Tencent’s foray into chips isn’t at all surprising

Tencent unveiled its progress in chips for the first time this week, which immediately gave its stock price a modest boost. Silicon seems distant from the giant’s main arenas of video games and social networks, so observers suggest that Tencent’s move is to signal that it’s aligned with China’s long-run goals to self-develop semiconductors at a time its gaming unit is under a slate of regulatory assaults. Other major tech powerhouses, from Alibaba, to Baidu, to Huawei, have all answered Beijing’s silicon push with their in-house chips.

On the other hand, for a company with as much data to handle as Tencent, one should wonder why it didn’t get in on semiconductors earlier.

The three chips Tencent unveiled on Wednesday are all custom built: one for AI inference, one for video transcoding, and another for network interface.

There have been ample examples where internet behemoths start building their own specialized hardware to buttress their existing businesses. Back in 2018, Facebook was already hiring AI chip designers, who could potentially help tackle misinformation and process its gargantuan amount of user data.

Tencent, with over one billion monthly users on its flagship WeChat messenger, surely has a lot of digital footprints to handle.

But WeChat’s steward Allen Zhang is famously reserved about exploiting personal data. Till now, WeChat’s user feed is still kept chronological with native ads that sporadically pop up.

“If we analyze [users’ chat history], we can bring great advertising revenue to the company. But we don’t do that, so WeChat cares a lot about user privacy,” Zhang said at WeChat’s annual conference last year. He wants WeChat to be a useful, disposable tool rather than an app that soaks up people’s time with addictive, algorithmic recommendations.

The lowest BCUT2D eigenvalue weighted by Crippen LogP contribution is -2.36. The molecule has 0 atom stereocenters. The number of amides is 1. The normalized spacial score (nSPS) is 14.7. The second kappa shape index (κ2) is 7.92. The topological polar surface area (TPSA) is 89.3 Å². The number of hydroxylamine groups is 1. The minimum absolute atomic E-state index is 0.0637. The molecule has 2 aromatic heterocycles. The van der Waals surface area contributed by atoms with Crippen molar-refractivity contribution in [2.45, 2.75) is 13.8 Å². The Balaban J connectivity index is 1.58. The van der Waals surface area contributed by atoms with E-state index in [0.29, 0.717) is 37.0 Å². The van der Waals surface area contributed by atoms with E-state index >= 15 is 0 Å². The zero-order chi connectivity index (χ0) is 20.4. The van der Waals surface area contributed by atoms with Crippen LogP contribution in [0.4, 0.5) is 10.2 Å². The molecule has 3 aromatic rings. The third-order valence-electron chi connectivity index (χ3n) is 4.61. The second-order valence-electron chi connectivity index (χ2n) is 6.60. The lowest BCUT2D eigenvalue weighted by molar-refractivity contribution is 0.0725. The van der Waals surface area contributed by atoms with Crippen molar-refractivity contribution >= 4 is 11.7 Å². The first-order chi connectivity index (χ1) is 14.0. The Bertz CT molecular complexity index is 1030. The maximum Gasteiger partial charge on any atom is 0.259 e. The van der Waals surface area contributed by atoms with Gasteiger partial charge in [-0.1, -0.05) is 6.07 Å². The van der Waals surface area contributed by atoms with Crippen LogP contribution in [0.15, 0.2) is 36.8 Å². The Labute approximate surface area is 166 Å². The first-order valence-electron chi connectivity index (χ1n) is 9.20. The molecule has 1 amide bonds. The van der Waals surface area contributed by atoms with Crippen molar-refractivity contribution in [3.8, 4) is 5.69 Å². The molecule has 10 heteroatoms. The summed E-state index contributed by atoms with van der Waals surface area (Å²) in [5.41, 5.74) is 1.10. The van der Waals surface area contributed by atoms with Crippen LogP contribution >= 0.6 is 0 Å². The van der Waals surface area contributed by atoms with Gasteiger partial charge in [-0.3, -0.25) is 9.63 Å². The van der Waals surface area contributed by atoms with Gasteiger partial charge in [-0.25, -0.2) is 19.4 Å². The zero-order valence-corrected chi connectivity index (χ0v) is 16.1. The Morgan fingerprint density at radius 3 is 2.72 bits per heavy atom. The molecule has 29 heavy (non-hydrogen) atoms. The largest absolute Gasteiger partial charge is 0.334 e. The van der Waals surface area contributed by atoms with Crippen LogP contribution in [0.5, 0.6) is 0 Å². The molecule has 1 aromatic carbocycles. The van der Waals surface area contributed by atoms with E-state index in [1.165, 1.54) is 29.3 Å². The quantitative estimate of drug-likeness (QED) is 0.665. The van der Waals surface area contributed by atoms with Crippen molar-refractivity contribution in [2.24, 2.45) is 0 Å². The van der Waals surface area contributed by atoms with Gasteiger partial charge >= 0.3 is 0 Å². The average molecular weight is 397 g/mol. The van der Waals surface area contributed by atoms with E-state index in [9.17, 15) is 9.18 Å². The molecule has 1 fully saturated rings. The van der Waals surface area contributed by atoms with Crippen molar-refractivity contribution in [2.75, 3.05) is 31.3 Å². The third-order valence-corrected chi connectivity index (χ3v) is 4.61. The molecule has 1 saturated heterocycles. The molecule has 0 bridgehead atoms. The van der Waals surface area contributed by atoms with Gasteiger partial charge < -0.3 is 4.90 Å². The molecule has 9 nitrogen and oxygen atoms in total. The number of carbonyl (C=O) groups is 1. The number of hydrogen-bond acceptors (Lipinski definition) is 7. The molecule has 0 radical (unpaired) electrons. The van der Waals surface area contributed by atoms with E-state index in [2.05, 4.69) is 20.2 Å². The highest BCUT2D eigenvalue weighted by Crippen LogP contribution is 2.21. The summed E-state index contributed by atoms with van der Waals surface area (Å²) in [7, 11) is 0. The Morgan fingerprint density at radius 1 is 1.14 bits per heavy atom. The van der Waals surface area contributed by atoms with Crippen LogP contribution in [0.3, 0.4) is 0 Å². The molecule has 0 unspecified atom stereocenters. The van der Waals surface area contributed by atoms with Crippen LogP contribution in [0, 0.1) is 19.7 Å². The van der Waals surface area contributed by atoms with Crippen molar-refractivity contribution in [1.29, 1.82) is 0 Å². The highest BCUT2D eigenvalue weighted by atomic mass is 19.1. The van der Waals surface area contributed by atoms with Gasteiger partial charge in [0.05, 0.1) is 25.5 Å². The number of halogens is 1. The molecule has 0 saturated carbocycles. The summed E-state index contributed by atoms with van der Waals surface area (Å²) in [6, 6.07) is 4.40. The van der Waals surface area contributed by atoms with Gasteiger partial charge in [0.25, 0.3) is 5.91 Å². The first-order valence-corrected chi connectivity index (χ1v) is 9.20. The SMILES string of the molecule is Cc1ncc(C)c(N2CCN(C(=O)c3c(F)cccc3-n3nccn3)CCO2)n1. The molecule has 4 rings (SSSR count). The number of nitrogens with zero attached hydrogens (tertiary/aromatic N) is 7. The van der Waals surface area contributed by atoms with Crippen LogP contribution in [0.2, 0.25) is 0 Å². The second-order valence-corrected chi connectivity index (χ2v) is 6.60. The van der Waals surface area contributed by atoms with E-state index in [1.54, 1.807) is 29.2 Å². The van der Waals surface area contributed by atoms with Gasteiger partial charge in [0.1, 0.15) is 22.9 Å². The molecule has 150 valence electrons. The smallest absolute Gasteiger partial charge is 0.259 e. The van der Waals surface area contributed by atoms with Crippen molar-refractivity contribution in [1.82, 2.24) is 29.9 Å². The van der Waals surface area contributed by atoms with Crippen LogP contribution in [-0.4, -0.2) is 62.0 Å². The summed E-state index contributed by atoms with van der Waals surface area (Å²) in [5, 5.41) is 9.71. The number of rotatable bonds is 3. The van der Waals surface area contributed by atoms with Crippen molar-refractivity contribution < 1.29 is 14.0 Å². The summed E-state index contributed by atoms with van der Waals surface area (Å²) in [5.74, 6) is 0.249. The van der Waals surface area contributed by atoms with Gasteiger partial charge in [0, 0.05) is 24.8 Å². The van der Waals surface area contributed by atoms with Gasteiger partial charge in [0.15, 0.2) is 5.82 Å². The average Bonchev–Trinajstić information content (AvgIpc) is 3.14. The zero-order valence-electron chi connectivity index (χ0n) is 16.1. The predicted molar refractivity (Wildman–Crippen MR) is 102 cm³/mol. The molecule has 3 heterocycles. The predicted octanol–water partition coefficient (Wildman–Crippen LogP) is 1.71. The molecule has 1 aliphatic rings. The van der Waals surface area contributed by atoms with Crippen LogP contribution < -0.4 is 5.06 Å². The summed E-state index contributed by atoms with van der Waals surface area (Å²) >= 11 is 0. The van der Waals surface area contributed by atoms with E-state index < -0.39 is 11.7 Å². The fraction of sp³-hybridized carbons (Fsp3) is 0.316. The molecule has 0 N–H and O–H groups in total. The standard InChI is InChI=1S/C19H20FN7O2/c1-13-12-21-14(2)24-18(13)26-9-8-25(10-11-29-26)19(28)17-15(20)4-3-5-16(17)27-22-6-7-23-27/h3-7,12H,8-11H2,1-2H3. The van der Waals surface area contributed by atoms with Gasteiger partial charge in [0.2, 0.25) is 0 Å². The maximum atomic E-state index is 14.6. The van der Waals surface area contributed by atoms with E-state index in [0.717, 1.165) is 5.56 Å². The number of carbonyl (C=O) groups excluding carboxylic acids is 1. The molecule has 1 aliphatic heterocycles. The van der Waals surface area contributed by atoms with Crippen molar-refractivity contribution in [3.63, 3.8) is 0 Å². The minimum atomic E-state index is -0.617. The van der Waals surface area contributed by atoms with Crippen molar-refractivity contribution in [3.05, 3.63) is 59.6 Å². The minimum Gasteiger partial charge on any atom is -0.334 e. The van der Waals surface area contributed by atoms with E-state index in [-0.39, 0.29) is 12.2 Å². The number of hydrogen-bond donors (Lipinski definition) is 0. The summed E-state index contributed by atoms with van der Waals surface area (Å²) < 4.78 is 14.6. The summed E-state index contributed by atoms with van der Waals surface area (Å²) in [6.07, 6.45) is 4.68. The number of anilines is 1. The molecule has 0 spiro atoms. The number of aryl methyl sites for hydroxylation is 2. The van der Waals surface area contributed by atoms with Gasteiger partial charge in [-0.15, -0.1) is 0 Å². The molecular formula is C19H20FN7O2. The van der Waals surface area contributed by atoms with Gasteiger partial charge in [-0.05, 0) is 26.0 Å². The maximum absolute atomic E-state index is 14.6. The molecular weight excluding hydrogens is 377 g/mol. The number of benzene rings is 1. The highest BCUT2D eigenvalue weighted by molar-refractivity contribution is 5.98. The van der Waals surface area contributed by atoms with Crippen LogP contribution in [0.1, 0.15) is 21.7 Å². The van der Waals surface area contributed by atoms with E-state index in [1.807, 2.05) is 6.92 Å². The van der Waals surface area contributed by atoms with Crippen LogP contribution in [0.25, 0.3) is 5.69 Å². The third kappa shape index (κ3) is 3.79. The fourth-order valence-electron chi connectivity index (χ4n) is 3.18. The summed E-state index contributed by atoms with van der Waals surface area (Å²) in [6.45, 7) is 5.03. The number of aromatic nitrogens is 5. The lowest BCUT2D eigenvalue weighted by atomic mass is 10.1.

But Zhang seems to have made concessions. WeChat now includes a short video section with the barebone functions of TikTok. Like TikTok, WeChat’s video feature infers what users like and serves up content accordingly.

Tencent has a slew of other business lines that could benefit from greater machine learning power and are perhaps more eager to monetize: Tencent News, its news aggregator, and Tencent Video, its Netflix equivalent. Under China’s strict censorship environment, content providers may also find themselves in need of more computing power to root out text, audio and videos that violate government rules.

Dowson Tong, Tencent’s senior vice president, explained that the firm’s AI inference chip will be used for image and video processing, natural language processing and search, among other scenarios. The chip for video transcoding, as the name implies, will ensure smoothness and low latency as Tencent handles its massive video workload. Lastly, the smart network interface card (SmartNIC) will be used for CPU server offloads, according to Tong.

Tencent won’t be working on chips alone. Tong noted in his speech that the company will create an ecosystem to maintain “deep, strategic collaborations with chip domestic and overseas chip companies.” For instance, Tencent has backed Shanghai-based Enflame, which specializes in AI training chips, in four funding rounds and is already applying the startup’s tech to its business.